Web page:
One of the hot topics in the employment arena is the right of workers to request adaptations to their working hours, as introduced by Royal Decree-Law 6/2019, of March 1, 2019, on urgent measures to guarantee equality.

This right, which is set out in article 34.8 of the Workers’ Statute and is starting to be known by many as “à la carte working hours”, can lead to significant and different types of changes in an employee’s working hours. Indeed, it may affect the length, the distribution and even the manner in which working hours are completed, including the possibility of doing so remotely.

This legislative development seems to have split the opinion of the social actors and the labor lawyers, leading them to dig in their heels. While some consider that it is a positive measure that will foster equality and balance between personal, family and work life, others warn that it will be a clear blow to companies’ competitiveness and will increase costs.

Given this polarization, it is worth asking whether the right to adapt working hours is, without exceptions, the nemesis (or archenemy) of corporate competitiveness. In other words, are we really dealing with totally antagonistic and irreconcilable interests that necessarily lead to a sharp increase in companies’ costs or unrest between companies and workers?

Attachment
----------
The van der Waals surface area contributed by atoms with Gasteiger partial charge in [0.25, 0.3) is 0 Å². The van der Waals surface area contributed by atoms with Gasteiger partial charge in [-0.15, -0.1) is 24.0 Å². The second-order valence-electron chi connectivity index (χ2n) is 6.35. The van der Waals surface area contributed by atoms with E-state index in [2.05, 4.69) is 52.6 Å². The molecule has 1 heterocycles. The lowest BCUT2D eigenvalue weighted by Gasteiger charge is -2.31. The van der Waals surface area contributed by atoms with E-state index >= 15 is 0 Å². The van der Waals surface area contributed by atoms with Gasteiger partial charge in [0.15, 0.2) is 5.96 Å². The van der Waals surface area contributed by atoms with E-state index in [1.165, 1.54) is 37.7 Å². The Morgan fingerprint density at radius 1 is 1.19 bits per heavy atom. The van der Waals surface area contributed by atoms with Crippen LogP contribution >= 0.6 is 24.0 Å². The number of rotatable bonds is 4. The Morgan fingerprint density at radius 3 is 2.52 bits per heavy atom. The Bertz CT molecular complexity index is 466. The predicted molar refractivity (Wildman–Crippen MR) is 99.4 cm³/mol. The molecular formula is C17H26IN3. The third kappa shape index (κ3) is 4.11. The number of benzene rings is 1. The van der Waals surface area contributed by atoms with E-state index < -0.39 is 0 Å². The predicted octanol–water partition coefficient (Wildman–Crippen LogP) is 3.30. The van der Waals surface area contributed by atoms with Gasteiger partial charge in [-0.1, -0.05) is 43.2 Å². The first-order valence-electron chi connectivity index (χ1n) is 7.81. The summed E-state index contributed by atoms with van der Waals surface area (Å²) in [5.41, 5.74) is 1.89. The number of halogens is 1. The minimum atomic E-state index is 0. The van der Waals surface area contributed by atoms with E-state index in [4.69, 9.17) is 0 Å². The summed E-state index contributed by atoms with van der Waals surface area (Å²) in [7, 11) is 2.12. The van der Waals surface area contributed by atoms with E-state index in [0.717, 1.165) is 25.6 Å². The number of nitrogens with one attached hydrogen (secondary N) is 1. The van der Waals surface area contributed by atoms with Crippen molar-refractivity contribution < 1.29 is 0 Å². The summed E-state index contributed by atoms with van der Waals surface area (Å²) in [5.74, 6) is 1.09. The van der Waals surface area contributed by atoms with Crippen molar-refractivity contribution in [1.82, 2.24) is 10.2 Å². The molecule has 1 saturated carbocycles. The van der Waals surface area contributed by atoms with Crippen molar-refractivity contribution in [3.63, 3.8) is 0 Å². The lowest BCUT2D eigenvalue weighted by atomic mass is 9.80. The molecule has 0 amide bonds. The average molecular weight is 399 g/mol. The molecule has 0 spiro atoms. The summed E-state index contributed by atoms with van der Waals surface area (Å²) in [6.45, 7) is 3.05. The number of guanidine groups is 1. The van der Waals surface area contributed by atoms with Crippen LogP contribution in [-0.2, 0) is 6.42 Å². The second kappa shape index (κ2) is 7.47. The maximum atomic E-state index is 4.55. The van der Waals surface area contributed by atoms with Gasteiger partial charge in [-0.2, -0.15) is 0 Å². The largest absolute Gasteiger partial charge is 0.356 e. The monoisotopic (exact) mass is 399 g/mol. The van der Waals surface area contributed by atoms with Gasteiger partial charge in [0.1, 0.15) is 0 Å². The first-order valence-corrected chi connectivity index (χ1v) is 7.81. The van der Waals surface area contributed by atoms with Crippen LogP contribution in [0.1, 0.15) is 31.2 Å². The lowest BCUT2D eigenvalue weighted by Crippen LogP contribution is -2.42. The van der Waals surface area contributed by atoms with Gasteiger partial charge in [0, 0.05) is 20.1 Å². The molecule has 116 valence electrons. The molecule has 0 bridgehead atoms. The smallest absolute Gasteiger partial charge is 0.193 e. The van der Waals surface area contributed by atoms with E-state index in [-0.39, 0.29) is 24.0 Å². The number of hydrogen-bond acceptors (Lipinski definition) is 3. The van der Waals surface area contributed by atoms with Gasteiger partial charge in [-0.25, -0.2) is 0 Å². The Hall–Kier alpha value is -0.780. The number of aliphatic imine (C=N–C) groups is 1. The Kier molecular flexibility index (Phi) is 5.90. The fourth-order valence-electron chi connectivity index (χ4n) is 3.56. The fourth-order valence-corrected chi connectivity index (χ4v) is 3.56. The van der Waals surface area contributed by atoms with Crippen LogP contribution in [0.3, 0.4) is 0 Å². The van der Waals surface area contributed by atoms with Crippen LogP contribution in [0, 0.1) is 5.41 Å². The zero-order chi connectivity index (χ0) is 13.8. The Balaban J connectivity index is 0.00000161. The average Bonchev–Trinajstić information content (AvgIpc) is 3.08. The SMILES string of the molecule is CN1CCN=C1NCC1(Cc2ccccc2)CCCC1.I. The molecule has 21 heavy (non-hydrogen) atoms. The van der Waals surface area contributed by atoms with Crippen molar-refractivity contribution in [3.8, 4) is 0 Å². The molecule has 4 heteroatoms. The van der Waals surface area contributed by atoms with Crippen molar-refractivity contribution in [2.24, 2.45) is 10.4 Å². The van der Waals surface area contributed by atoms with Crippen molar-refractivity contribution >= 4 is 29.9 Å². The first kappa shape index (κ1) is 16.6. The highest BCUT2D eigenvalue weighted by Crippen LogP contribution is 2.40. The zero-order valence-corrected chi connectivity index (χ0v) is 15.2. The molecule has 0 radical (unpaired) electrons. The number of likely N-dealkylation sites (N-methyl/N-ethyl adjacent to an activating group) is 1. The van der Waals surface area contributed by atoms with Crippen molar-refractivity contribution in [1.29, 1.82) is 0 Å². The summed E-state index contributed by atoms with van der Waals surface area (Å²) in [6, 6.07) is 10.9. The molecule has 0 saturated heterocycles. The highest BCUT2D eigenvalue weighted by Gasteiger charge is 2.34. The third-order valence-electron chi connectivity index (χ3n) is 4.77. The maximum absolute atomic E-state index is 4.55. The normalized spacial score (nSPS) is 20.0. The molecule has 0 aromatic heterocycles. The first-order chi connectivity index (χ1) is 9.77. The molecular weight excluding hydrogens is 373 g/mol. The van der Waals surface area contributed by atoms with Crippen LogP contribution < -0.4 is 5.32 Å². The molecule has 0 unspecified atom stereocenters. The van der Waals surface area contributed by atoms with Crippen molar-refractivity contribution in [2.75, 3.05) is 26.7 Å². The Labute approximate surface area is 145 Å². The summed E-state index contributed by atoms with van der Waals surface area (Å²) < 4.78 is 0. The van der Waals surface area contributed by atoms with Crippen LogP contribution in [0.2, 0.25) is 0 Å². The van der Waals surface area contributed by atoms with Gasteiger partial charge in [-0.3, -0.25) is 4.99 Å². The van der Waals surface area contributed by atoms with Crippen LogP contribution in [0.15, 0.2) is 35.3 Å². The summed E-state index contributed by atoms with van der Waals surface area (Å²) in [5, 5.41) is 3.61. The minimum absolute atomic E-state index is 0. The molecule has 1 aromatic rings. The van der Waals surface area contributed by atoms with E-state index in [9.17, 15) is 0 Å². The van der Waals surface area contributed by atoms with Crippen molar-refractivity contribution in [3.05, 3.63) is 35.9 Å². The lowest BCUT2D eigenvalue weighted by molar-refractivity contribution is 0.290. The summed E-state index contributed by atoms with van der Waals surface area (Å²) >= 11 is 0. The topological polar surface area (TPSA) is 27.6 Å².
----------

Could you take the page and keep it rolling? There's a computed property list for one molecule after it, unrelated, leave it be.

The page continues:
The rule provides that through collective bargaining or, failing that, through individual negotiation with the worker over a maximum period of thirty days, an attempt must be made to reach an agreement on how the right will be exercised, and that only in the event of a disagreement will it be settled by the labor courts. As for the reference to bargaining/negotiation, rather than being automatically seen as a threat, it could be seen as an opportunity for the company and the worker to reach an agreement that benefits both parties.

Of course, this assumes reasonableness and proportionality given that, leaving aside extreme cases in which the parties’ positions are unreasonable and disproportionate, or in which due to the type of activity or simply for organizational reasons it is not objectively feasible to accommodate the worker’s request, there may also be (or it may be possible to find) a middle ground that satisfies both parties. On the one hand, it will improve employees’ satisfaction levels, which are frequently no longer influenced by financial considerations alone and, on the other, the company will gain in productivity and efficiency.

And, once in while, and seeing as how this year marks the 40th anniversary of the Monty Python classic, we would do well to remember, as Brian sang from the hill of Calvary, to “always look on the bright side of life” or at least try to.


Clara Herreros

Garrigues Employment and Labor Department